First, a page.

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High-performance computing aims to transform automotive and railway sectors

High-performance computing aims to transform automotive and railway sectors

The Ampere Project, funded by the European Union, recently culminated on June 30th by introducing a software framework that utilizes high-performance computing (HPC) parallel programming models.

This solution aims to streamline the development and deployment of intricate cyber-physical systems (CPS) in the automotive and railway sectors, leading to a potential decrease in software development and deployment costs of up to 30%.

The Ampere project tackles the challenge of managing increasing software architecture complexity by integrating functional and non-functional requirements. It achieves real-time operations while considering energy, time, security and resilience. Notably, it successfully bridges the gap between rail (Capella) and automotive (Amalthea) domain-specific modeling languages (DSML) with parallel execution.

Eduardo Quiñones, the Ampere coordinator and Group Leader of the Predictable Parallel Computing Group at the Barcelona Supercomputing Center, lauds the project:

“The Ampere project provides a leap forward in the cyber-physical computing domain by enabling HPC parallel programming models to offer a faster and more reliable and resource-efficient development and deployment of systems, like rail and automotive,” he states.

The project expanded the OpenMP parallel programming model and the LLVM compilation framework used in the HPC domain. It unlocked parallel opportunities while meeting non-functional requirements. Ampere’s runtime parallel frameworks provide a modular approach, allowing users to choose components that meet their needs.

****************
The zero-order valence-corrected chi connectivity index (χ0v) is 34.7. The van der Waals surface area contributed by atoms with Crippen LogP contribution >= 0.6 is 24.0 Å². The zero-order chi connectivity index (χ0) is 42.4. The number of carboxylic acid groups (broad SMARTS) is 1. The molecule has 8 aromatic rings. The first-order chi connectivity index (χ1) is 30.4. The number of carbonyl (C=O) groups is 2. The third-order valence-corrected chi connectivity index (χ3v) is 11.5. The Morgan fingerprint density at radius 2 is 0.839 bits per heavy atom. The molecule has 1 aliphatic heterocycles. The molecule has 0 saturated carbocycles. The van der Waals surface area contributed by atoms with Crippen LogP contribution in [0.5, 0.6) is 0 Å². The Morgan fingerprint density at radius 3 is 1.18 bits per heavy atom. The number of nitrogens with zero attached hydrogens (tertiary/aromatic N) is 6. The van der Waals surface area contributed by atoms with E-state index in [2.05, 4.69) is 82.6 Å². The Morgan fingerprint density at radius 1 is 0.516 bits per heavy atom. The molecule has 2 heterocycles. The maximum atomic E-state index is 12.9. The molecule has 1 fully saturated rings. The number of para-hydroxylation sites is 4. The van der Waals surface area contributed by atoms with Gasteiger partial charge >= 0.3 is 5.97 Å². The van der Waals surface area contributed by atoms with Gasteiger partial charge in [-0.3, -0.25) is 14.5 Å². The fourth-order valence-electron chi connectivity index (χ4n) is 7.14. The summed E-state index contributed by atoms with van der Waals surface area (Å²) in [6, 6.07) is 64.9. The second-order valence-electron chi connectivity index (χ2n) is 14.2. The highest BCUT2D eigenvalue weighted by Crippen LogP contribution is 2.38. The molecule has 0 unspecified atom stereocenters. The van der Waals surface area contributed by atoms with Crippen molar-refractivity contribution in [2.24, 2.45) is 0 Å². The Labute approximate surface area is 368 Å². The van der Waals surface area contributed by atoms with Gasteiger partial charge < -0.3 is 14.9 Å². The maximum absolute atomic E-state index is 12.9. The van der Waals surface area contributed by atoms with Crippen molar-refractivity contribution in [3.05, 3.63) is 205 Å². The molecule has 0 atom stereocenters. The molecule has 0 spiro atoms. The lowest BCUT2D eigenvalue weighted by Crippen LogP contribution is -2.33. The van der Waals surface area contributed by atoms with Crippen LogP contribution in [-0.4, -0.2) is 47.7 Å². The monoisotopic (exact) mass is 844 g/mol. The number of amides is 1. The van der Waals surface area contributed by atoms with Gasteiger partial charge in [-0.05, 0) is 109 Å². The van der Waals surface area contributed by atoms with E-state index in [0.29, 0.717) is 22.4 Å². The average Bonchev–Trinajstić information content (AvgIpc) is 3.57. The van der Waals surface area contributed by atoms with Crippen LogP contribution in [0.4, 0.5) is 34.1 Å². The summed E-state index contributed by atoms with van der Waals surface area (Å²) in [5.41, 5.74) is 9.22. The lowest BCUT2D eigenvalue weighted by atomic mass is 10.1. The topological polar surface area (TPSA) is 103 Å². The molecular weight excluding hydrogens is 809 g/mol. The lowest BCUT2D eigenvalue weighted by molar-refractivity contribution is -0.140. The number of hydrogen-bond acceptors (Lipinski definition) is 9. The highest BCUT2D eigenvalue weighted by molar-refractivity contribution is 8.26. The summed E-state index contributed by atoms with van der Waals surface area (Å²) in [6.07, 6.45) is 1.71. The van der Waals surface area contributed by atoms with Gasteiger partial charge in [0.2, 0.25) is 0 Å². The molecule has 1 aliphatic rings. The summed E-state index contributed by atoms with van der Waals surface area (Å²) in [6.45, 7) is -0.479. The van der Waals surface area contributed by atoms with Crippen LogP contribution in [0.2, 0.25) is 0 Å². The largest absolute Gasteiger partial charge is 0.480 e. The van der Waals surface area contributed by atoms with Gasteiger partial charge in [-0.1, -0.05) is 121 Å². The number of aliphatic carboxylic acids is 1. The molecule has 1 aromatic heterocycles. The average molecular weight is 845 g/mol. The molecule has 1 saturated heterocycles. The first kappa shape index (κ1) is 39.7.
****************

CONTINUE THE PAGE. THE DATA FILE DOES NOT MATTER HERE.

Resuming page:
The Ampere project focuses on redefining HPC programming models for cyber-physical systems (CPS) to streamline development and reduce time-to-market. It enables the transformation of Domain-Specific Modeling Languages into the OpenMP programming model for efficient parallel resource utilization.

The project also addresses non-functional requirements for CPS’s resilience, safety and security. With safety and security mechanisms, such as the hypervisor and operating systems PikeOS and OpenERIKA, the project efficiently supports a parallel execution model.

The practical applications of the Ampere software framework were evaluated through two separate use cases: automotive and rail. In the automotive use case, the Predictive Cruise Control (PCC) feature, which extends adaptive cruise control by calculating future vehicle velocity using electronic horizon data, was implemented to enhance fuel efficiency.

The rail industry use case evaluated Ampere’s technology by implementing Thales’ Obstacle Detection and Avoidance System (ODAS). Using the Ampere synthesis tools, the model was transformed into OpenMP, harnessing the parallel potential of heterogeneous platforms and ensuring the system met non-functional requirements.

“The applications of the Ampere software framework could potentially revolutionize a wide array of industries that require the use of sophisticated parallel and heterogeneous computing technologies,” Quiñones adds.

For three and a half years, nine EU partners collaborated to achieve the project’s goals. The combined expertise from academic institutions and industrial partners contributed to developing this framework and its application in various use cases.

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